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Glossary of Internet Terms and Phrases

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Scalable Vector Graphics (SVG)

SVG is a language for describing two-dimensional graphics and graphical applications in XML for the Web.

Home: http://www.w3.org/Graphics/SVG/

Search Engine

1) A software program that searches a database and gathers and reports information that contains or is related to specified terms.

2) A website whose primary function is providing a search engine for gathering and reporting information available on the Internet or a portion of the Internet.

Source: Dictionary.com

Secure Server

A Secure Server uses an SSL certificate. It is generally a piece of web space that can only be dealt with by using SSL ensuring that data transferred between the web space and the browser is encrypted.

Server Side Include (SSI)

The facility provided by most web servers, e.g. NCSA httpd, to replace special tags in an HTML file with the contents of another file before the file is sent out by the server, i.e. an HTML macro.

Source: Dictionary.com

Server

A program which provides some service to other (client) programs. The connection between client and server is normally by means of message passing, often over a network, and uses some protocol to encode the client's requests and the server's responses. The server may run continuously (as a daemon), waiting for requests to arrive or it may be invoked by some higher level daemon which controls a number of specific servers (inetd on Unix).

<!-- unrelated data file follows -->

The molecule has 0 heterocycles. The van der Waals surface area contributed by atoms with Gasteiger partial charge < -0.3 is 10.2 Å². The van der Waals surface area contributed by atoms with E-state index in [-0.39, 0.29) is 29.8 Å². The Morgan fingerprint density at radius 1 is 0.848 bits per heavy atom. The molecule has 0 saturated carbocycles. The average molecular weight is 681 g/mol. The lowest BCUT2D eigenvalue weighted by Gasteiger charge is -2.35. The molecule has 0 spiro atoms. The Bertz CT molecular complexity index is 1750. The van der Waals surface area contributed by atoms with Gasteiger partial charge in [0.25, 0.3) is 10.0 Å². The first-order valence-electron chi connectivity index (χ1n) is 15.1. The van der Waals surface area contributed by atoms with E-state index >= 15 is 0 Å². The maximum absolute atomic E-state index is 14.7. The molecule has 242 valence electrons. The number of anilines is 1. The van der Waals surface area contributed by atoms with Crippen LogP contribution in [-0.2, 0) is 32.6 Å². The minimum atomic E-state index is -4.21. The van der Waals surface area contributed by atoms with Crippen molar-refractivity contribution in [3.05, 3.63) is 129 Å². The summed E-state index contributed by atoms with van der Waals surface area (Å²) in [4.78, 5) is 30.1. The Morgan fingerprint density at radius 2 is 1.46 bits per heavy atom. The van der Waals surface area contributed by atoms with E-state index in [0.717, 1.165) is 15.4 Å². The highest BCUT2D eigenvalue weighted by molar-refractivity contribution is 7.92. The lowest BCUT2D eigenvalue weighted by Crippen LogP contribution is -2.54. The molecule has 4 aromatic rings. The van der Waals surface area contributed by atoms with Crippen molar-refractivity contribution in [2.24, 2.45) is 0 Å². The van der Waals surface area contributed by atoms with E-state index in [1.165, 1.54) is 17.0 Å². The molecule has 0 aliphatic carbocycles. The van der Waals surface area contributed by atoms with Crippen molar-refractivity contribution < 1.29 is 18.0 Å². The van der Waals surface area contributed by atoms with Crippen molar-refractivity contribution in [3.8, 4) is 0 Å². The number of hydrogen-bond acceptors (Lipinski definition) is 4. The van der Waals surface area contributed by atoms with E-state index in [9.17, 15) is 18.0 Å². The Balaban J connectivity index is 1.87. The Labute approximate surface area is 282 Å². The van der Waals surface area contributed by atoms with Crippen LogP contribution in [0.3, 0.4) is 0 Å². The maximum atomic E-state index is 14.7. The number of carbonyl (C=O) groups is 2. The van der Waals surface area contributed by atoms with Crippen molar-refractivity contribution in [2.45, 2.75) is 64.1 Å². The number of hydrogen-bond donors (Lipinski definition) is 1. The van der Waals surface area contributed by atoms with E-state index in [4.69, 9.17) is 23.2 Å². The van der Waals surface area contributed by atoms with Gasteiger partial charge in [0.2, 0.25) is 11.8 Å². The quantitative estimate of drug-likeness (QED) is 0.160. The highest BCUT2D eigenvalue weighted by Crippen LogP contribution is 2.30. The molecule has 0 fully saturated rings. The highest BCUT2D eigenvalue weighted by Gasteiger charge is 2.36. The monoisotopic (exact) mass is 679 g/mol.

There are many servers associated with the Internet, such as those for HTTP, Network File System, Network Information Service (NIS), Domain Name System (DNS), FTP, news, finger, Network Time Protocol. On Unix, a long list can be found in /etc/services or in the NIS database "services".

Source: Dictionary.com

SGML (Standard Generalized Markup Language)

A generic markup language for representing documents. SGML is an International Standard that describes the relationship between a document's content and its structure. SGML allows document-based information to be shared and re-used across applications and computer platforms in an open, vendor-neutral format. SGML is sometimes compared to SQL, in that it enables companies to structure information in documents in an open fashion, so that it can be accessed or re-used by any SGML-aware application across multiple platforms.